The script of the speech John Waters delivered in Notre Dame on Saturday has not yet been published but I obtained a version of the lecture from someone who attended. What Waters said, apparently, was that presenting this media hysteria as journalism was the “hoax”. Journalism, he said, used to be associated with “truth and facts” but had now become “a byword for poisonous propaganda”. He is absolutely right. But the thing that really gets me about what Ciaran Cannon said is that real facts are staring him in the face about what is happening to single mothers and their children today.
Today — not yesterday — the level of consistent poverty among lone parents and their families is 238 times higher than that of the general population. Two thirds of homeless families are headed by lone parents, usually mothers.
Trinity College Dublin academic Paula Mayock presented research recently which showed women making up 40% of homeless people, as against 20%-33% across Europe. Mayock added that homeless services were poorly equipped to house women and primarily
focused on male homelessness.
At least the nuns acknowledged the threat of homelessness to lone mothers. No one’s suggesting the solutions they provided were great. They sure weren’t. But let’s not pretend, either, that in this brave new world a lone parent without family support has nothing to fear.
Ciaran Cannon attempts to consign our concern for unsupported young mothers to that convenient Never Never Land, the past. He rightly praises the work of Catherine Corless in giving us the opportunity to acknowledge “Ireland’s forgotten citizens” but makes no mention of the research conducted by Indecon for the Department of Social Protection which finds 52% of lone parents financially worse off because of cuts to the one-parent family payment made by the 2012 Fine Gael-led government, which he supported.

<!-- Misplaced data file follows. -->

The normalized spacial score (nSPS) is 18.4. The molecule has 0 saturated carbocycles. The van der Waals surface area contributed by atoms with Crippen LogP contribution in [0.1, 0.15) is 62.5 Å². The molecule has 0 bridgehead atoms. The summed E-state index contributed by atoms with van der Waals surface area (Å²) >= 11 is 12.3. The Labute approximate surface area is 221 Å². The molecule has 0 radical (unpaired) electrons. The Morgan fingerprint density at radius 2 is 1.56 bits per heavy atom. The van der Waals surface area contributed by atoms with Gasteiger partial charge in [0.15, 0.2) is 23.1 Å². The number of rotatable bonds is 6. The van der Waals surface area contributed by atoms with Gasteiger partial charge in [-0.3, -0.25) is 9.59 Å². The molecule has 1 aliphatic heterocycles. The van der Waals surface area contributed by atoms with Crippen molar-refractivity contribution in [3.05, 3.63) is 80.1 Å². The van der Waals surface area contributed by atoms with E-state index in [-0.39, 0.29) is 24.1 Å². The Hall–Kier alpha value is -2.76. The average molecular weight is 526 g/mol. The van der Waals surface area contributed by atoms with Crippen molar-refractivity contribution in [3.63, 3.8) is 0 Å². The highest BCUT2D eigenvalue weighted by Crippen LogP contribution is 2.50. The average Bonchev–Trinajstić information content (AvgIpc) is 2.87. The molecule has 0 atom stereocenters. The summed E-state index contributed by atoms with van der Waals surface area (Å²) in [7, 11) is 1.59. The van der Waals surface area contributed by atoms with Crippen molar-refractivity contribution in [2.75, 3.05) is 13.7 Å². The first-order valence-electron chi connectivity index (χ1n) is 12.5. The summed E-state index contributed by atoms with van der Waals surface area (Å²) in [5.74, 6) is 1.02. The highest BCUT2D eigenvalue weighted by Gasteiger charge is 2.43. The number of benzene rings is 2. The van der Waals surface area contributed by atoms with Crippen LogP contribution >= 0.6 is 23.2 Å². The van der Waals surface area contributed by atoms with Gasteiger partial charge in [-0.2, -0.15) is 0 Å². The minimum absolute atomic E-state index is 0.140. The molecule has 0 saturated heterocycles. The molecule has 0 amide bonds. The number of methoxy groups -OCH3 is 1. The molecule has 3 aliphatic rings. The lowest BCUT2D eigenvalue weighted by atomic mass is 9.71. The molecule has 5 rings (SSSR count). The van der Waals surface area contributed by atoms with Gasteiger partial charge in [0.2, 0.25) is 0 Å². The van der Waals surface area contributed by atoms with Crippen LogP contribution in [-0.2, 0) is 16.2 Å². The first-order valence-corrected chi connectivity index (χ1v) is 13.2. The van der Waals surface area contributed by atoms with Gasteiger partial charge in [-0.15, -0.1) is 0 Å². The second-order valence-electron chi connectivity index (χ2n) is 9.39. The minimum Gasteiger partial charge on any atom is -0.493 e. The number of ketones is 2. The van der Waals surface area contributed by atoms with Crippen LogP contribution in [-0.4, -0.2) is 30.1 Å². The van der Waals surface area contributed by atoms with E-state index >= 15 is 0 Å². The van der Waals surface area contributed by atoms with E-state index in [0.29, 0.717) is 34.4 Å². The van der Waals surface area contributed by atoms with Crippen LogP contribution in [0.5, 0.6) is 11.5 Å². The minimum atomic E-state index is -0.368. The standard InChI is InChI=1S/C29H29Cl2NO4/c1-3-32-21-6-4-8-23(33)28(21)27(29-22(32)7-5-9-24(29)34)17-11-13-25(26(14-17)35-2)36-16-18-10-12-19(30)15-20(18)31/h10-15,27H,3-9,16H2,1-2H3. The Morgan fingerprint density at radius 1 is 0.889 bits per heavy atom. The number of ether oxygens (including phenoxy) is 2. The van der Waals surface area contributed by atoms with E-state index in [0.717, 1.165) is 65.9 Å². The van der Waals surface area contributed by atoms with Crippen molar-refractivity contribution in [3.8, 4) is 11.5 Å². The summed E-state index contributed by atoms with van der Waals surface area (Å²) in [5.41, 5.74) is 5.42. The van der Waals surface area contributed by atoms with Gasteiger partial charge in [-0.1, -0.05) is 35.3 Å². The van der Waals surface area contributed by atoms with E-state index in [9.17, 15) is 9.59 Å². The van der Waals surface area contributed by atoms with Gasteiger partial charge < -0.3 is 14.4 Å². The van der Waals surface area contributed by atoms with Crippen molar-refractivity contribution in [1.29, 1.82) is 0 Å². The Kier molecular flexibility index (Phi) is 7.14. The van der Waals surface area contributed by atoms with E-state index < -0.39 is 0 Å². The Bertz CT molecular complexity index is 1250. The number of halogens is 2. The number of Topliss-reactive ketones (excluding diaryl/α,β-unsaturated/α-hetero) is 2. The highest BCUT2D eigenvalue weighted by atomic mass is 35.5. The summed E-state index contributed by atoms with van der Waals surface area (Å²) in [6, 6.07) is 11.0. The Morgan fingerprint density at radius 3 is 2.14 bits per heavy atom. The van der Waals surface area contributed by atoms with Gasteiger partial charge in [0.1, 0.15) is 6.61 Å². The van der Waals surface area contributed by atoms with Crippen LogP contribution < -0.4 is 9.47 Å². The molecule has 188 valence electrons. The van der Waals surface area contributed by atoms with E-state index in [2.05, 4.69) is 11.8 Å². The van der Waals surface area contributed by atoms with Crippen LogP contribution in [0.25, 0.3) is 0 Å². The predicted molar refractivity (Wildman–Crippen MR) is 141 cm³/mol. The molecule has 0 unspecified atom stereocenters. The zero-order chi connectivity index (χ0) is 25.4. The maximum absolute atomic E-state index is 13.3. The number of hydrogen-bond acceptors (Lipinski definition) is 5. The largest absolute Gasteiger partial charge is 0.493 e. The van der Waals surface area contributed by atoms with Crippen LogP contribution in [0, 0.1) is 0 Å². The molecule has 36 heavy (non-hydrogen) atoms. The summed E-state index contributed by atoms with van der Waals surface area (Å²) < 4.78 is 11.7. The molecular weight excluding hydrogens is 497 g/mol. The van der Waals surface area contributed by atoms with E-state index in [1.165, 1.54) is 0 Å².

He supported a government which oversaw, between 2012 and 2015, an increase of 50% inconsistent poverty among lone parents. The phrase “lone parents” hides the fact that we are talking for the most part about young women with young children.
Few, if any, of the babies of today’s single mothers will die in infancy of preventable diseases. Ireland has converged with the rest of the developed world and moved on with it.
But many of the babies born into poverty in today’s Ireland have the cards stacked heavily against them. Trinity College academic Richard Layte presented research at the recent SPARK conference on lone parents which showed the percentage of low-birth-weight babies to be nearly doubled for the lowest income group as against the
highest income group in Ireland today.
Low birth weight is predictive of many health and developmental problems such as four to five times more chance of personal or social issues, problem-solving issues, fine motor impairment, and gross motor impairment.
In addition to the deficits many poor kids carry from birth, they are more likely to live in stressed households. Levels of “maternal warmth” plunge with each year a mother is poor.
Am I boring you? I know I go on and on about lone mothers like John Waters used to go on and on about issues like fathers’ rights. I used to wish he’d lighten up and let it go. Maybe he couldn’t because the message still wasn’t getting through.
Now I know how he felt.